• Philipwlovell

        I LOVE the inline six and seriously doubt I will ever buy any BMW that doesn’t have one. I’m confident they will for many, many more years, even in the 3er. However, Bavarian MOTOR Werks sells cars worldwide and most of them do not have gasoline powered inline sixes. But, you’re in luck. Most of them do have manual transmissions. So, BMW will continue to offer manual transmissions, even in the U.S. They continue to work tirelessly to develop power plants that will satisfy their customers wants and needs.

  • Lekkousa

    Inline 6 and RWD, such a lovely combination!

    Guess I’ll just have to enjoy my E46, 170K mileage and E91 68K mileage a lot longer!

    Not interested in turbocharged cars except for the diesel. Don’t care much for the slushbox though.

  • Jter

    Am I going to miss them? No, I have two in my garage.

    • http://www.bmwblog.com Horatiu B.

      Have one also, the X3 3.0.

  • http://www.bmwblog.com Horatiu B.

    I am kinda looking forward to drive the new 4-cylinder N20. Everyone is raving about that engine.

    • http://www.facebook.com/profile.php?id=51500531 Andrew Murphy

      Yeah, with its power and torque figures and relative weight, it should theoretically be just as good as the N52.

  • Mose121

    I’ve missed them since 1992 when the last big six, the S38 B38 3.8 L (3,795 cc 232 cu in) went out of production. Please do not refer to anything under a 3.5L as a “Big Six”. The modern day 3.0L six’s hardly qualify as big sixes.

  • ASR

    I own a pre-direct injection, N52-engined E90 330i with a fantastic specification and in fantastic condition. It’s not unfathomable that it might actually become a future classic…

  • Gerhard Goedhart

    as Kuhn stated in1955
    OLD PARADIGMS WILL EVENTUALLY GET INOPERABLE AS THEIR MASTERS AND AVOCATS DIE
    Wake up guys a new era is coming and enjoy the pleasure of the next generation zev vehicules,I have driven BMW straigt six engines for fourty years and cant wait to buy my first BMW i series EV .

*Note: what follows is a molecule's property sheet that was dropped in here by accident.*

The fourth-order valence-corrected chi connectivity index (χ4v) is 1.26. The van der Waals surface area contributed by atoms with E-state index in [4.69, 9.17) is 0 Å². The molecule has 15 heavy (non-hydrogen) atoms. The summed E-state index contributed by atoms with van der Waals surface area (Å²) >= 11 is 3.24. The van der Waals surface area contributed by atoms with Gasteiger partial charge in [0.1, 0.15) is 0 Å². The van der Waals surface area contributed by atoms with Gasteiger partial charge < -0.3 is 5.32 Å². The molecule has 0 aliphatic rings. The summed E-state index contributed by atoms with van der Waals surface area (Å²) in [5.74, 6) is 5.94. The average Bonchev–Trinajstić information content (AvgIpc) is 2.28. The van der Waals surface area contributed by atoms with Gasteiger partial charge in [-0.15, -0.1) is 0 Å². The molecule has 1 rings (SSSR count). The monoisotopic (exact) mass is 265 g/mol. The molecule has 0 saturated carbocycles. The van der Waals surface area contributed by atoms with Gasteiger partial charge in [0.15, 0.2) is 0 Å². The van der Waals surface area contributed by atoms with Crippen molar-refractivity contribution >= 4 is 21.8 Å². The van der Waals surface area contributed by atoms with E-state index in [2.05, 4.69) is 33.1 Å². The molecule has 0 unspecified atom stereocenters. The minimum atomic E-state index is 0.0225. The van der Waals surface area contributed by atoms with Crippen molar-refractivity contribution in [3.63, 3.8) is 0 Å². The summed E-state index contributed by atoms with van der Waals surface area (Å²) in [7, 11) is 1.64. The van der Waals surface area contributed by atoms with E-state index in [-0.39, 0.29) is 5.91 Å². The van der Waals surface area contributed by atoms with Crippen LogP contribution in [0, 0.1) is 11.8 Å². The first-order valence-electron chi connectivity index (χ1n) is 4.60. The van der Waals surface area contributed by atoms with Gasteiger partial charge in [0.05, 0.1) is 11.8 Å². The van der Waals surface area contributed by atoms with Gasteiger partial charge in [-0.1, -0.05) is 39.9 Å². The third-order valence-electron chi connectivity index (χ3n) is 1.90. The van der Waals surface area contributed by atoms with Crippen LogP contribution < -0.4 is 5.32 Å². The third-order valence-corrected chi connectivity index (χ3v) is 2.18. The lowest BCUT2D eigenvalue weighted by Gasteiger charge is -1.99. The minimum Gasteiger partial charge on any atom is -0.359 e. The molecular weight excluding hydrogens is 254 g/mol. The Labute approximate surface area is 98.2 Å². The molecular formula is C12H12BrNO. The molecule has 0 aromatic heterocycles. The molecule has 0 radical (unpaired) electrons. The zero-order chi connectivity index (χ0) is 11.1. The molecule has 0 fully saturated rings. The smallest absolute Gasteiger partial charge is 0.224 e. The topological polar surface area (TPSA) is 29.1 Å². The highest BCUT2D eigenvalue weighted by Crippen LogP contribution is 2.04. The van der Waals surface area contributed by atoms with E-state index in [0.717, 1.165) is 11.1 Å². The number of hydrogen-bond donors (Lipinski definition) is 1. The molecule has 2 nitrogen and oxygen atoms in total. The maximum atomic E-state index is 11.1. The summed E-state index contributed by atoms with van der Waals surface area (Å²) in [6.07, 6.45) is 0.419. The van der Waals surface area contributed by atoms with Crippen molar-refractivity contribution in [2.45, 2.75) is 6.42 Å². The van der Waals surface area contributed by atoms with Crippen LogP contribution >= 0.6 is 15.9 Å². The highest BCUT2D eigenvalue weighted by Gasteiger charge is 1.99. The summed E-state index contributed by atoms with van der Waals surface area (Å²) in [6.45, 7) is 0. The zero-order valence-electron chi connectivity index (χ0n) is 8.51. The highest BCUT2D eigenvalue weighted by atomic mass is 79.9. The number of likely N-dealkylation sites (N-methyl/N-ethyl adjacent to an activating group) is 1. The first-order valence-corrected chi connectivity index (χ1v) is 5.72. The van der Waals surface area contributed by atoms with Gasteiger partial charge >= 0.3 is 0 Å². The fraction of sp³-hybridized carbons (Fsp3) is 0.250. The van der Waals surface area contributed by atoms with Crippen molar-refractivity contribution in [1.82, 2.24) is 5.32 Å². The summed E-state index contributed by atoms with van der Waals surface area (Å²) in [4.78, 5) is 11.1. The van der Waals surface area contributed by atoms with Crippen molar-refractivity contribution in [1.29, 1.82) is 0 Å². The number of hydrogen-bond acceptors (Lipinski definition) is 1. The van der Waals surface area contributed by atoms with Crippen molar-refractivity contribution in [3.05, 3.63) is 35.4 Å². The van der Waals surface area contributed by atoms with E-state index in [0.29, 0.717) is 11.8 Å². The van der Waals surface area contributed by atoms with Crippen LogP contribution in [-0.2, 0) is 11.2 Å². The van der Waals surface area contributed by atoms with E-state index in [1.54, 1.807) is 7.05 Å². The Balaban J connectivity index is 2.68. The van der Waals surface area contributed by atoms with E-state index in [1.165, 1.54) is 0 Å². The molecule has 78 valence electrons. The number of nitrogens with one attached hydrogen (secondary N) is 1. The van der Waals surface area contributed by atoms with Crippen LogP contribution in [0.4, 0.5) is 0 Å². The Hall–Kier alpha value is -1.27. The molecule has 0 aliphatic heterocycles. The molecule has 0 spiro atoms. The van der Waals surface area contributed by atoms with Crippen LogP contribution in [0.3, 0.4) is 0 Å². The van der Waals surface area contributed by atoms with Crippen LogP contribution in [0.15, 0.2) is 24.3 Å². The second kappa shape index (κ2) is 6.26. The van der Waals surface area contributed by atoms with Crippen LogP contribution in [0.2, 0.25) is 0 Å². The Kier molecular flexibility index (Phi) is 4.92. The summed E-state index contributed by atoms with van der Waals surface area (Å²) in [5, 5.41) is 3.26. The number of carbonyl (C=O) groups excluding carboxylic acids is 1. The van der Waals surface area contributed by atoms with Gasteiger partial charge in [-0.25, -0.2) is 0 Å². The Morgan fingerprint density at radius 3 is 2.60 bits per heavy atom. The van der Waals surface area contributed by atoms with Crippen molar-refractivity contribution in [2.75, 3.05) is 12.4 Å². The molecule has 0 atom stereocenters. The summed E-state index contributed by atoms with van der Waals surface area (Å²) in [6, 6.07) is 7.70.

Solar panels on my rooftop and a skystrem windturbine in my garden will provide the never ending power source for this ultimate way of transportation
    I am glad BMW is acting in a resposable way to save our planet ,straight six engines are for people who still live in the past ,change your paradigme and live in the future my friends!!!

  • Gerhard Goedhart

    as Kuhn stated in1955
    OLD PARADIGMS WILL EVENTUALLY GET INOPERABLE AS THEIR MASTERS AND AVOCATS DIE
    Wake up guys a new era is coming and enjoy the pleasure of the next generation zev vehicules,I have driven BMW straigt six engines for fourty years and cant wait to buy my first BMW i series EV .
    Solar panels on my rooftop and a skystrem windturbine in my garden will provide the never ending power source for this ultimate way of transportation
    I am glad BMW is acting in a resposable way to save our planet ,straight six engines are for people who still live in the past ,change your paradigme and live in the future my friends!!!

  • http://pulse.yahoo.com/_EAHWGNECN7P2BYVO44PBZBKIMQ VP

    i6 + 3 pedals = HEAVEN!

  • Lekkousa

    The reasons I bought BMW cars was, NA inline six and RWD.

    I never considered other makes with turbo 4′s and V6′s , guess I’ll just have to keep my current  cars an E46 and a E91, a lot longer. It’s no longer a “slam dunk” that I will buy BMW going forward.  I knew something was up when started that “JOY” ad campaign!

  • Adam, Germany